Month: September 2021
And so it begins:
Influential sf sequence by Isaac Asimov (whom see for fuller discussion), initially a trilogy beginning with Foundation (May 1942-October 1944 Astounding; fixup 1951; cut vt The 1,000 Year Plan 1955 dos), in which Psychohistory predicts the fall of a Galactic Empire and points the way to a newer, more stable organization of galactic society.
After the first two episodes, it looks to me as if the Apple TV+ adaptation of Asimov’s Foundation trilogy is very much what you’d expect from an adaptation of a very old piece of speculative fiction that started out being written for the pulps and ended up being anointed as one of the greatest science fiction series of all time. Sumptuous looking, with a decent cast but fatally weakened by the way the plot is almost certainly going to deprive us of almost all1 the characters we meet in the opening episodes by the time the story gets going. I assume they’re hoping to hook us all with the look of the show so that we’ll ignore the jumps from one era/cast to the next.
Show-runner David S Goyer has indicated that the writers’ room are up for spending seven seasons telling this story, but I fear that three seasons in the show will be cancelled when audiences notice that suddenly this new character The Mule2 is getting all that screen time and where’s that nice Lee Pace3 gone? I do hope that David S Goyer has a backup plan for the moment when he’s informed that Apple are giving him funding for season 3 but that’ll be his lot, so now instead of showing us the fall of The Mule in the forthcoming season he’s going to have to fast-forward through the remainder of the Foundation saga in one go. The fanboy reaction to dropping the ball on the Foundation saga will make the roasting he got for stepping into the director’s chair for the third Blade film and alienating Wesley Snipes seem like a picnic.
To be fair, the writers may yet surprise me. I’ll certainly keep watching just because of the enjoyment I got from the original trilogy4 when I read it back in the early 1970s. There’s not so much good speculative fiction on TV right now that I can afford to discard a show that looks that good this early. I reserve judgement on the show overall because we’re just two episodes in and the events of that second episode suggest that things might just be about to take a turn. Let’s see…
- Is Jared Harris going to pop up as a hologram occasionally throughout the show? Will that be enough to keep everyone happy in the absence of every other character we thought we were getting to know? ↩
- Already name-dropped in the first episode. ↩
- Is it possible that the whole Emperor Cleon-cloning plot device, which doesn’t appear in the original trilogy, is a master stroke that will allow the writers to have the middle brother in the trio of Emperors played by Lee Pace throughout the story? Is this where one day we’re destined to look back and declare David S Goyer a genius as he gave Lee Pace the career-defining role that’ll allow him to play the same character several times over but with different personalities depending upon the pressures he faces as the Empire falls and rises and falls relative to the power of the Foundation and the Second Foundation and Galaxia over the centuries. Are we looking, even now, at Lee Pace’s Don Draper or Tony Soprano? Wouldn’t that be a thing… ↩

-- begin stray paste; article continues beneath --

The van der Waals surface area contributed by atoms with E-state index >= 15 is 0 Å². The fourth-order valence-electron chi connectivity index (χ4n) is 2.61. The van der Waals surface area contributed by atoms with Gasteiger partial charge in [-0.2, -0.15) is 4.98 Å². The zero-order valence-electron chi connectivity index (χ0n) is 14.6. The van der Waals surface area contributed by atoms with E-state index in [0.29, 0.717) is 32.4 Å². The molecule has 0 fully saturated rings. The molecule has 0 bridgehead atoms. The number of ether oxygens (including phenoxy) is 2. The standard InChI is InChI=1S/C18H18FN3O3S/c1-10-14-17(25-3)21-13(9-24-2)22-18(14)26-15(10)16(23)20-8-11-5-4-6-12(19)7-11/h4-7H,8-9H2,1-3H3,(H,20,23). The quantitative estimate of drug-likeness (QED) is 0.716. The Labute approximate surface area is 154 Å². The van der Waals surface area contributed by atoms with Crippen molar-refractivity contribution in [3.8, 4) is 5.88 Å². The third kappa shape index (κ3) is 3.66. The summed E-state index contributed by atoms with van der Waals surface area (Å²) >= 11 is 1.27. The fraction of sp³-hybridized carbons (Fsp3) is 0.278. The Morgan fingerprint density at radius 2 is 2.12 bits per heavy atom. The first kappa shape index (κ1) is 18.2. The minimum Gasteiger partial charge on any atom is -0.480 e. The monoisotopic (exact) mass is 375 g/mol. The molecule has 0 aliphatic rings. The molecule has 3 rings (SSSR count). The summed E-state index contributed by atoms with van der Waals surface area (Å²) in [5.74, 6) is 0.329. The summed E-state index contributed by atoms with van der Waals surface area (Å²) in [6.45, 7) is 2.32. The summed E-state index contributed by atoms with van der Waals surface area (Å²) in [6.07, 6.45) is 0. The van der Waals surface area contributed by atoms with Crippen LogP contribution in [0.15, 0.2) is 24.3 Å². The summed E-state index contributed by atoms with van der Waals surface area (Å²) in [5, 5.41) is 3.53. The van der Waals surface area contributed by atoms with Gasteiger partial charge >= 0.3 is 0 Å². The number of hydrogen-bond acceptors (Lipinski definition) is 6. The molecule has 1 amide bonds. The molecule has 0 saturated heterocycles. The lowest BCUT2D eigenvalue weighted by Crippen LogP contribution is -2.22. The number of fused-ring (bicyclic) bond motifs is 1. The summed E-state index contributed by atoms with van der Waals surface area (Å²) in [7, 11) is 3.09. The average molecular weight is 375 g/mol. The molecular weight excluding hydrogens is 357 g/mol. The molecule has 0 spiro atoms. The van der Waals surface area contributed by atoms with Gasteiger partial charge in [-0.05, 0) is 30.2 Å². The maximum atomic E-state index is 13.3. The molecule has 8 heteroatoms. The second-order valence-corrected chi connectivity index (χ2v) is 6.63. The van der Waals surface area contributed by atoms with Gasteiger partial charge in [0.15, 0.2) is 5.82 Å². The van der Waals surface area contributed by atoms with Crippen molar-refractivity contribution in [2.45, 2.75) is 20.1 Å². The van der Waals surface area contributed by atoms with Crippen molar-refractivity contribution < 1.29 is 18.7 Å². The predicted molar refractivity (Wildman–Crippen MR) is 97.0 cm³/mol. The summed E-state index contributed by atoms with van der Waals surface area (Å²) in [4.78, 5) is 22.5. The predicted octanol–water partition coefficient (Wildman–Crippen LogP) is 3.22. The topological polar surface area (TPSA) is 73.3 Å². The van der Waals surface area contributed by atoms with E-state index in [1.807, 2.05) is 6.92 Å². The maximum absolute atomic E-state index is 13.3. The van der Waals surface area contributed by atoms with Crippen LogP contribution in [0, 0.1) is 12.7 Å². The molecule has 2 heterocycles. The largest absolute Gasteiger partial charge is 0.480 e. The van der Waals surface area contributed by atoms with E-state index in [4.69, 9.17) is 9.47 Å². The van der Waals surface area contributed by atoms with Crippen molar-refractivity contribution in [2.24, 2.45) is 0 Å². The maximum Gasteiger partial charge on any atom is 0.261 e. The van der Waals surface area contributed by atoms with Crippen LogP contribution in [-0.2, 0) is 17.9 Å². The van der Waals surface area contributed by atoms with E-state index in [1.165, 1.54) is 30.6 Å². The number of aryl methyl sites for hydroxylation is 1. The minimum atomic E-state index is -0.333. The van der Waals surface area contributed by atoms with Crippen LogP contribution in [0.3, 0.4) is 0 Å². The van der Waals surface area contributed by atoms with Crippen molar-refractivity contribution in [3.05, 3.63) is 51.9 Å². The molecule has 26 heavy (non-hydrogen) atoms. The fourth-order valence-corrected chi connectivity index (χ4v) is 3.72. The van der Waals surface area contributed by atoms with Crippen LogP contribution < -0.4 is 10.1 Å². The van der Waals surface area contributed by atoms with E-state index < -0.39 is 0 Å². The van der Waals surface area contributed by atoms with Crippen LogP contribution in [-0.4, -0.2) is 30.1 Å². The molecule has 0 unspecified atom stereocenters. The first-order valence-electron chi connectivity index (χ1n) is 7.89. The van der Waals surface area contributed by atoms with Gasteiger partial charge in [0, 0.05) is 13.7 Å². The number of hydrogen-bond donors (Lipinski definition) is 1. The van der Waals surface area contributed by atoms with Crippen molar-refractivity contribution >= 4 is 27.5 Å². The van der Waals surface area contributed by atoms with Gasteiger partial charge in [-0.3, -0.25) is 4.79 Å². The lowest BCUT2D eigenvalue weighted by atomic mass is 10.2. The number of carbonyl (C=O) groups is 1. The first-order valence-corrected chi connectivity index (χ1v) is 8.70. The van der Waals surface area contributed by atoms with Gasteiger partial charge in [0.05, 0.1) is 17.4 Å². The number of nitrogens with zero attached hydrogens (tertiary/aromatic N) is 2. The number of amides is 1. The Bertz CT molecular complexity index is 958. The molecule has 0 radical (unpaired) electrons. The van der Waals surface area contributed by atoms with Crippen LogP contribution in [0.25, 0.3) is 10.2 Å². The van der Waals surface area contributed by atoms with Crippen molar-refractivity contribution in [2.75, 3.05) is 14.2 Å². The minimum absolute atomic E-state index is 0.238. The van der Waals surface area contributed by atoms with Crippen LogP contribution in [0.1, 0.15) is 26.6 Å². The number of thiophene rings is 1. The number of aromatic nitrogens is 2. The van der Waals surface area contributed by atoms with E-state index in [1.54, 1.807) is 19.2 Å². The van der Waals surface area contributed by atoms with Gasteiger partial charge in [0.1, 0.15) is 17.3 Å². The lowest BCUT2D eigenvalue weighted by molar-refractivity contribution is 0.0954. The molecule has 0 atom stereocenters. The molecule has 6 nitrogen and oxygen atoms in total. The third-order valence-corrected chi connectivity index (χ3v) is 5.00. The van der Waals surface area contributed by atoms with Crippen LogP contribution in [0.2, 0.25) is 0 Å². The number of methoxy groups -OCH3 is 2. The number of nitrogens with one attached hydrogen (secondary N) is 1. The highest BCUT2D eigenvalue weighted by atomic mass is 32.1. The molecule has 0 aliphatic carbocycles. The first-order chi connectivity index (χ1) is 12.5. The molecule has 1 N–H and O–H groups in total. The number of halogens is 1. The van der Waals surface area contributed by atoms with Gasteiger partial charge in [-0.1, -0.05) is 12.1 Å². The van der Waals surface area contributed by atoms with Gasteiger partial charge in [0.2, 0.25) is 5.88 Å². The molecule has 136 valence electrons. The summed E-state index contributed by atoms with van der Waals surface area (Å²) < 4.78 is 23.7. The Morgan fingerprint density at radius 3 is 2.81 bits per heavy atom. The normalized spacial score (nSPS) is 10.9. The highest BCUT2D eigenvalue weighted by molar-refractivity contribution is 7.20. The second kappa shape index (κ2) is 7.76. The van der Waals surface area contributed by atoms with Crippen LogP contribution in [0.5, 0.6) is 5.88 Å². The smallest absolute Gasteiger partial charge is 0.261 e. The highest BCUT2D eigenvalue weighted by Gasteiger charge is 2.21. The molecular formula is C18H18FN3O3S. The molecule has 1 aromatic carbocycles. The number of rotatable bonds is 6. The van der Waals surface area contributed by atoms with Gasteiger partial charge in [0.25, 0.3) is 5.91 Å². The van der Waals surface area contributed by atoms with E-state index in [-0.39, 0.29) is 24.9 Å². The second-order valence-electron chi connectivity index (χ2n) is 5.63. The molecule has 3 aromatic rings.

- For the record, I’ve never read the later additions to the series tying it into Asimov’s Robot stories: I have a very bad feeling about how poor a fit that would have been, and I get the impression that I’m not alone in that. ↩
The news that Sir Clive Sinclair has passed away makes me sad, like a few million others who got the chance to own a microcomputer of their own for a ridiculously low price in the 1980s.
Sad that a quick search of the text in that obituary doesn’t even find a single instance of the letters "QL." Such a missed opportunity, launched right at the point when the computer-buying public was starting to look askance at the Sinclair model of launching really cheap hardware that it turned out cut a few too many corners. No denying it, for a few years in the early 1980s Sinclair’s machines hit a sweet spot and the limitations were bearable.
At one point I had expanded my Sinclair QL’s RAM capacity to a whopping 640KB and was running a utility that let me run multiple copies of Quill and Abacus and a RAM Disk and jump between them at a keystroke1 and it was GLORIOUS, particularly since there wasn’t a cat’s chance in hell that I could afford an Apple Mac.
I could have afforded a BBC Micro Model B and I’m sure I’d have liked BBC Basic, but SuperBASIC suited me nicely. Also, Quill and Abacus were really, really good home office software so I could make a Sinclair QL work for me until, a few years later, I upgraded to an Atari 520STM with a gorgeously sharp monochrome monitor. Uncle Clive started me down that road, and I suspect that an unusually high proportion of my contemporaries built a life-long interest in IT on the foundations the ZX-80, ZX-81 and ZX Spectrum provided.
Sinclair never got the second act that Steve Jobs did or the level of fame, but a lot of people like me in the UK owe him a huge debt for giving us a chance to get early hands-on experience with technology that dominated the 21st century.
- I forget which software that was. This is what I get for mentioning stuff I was using in the mid-late 1980s and haven’t thought about in almost forty years. Man, I’m getting old… ↩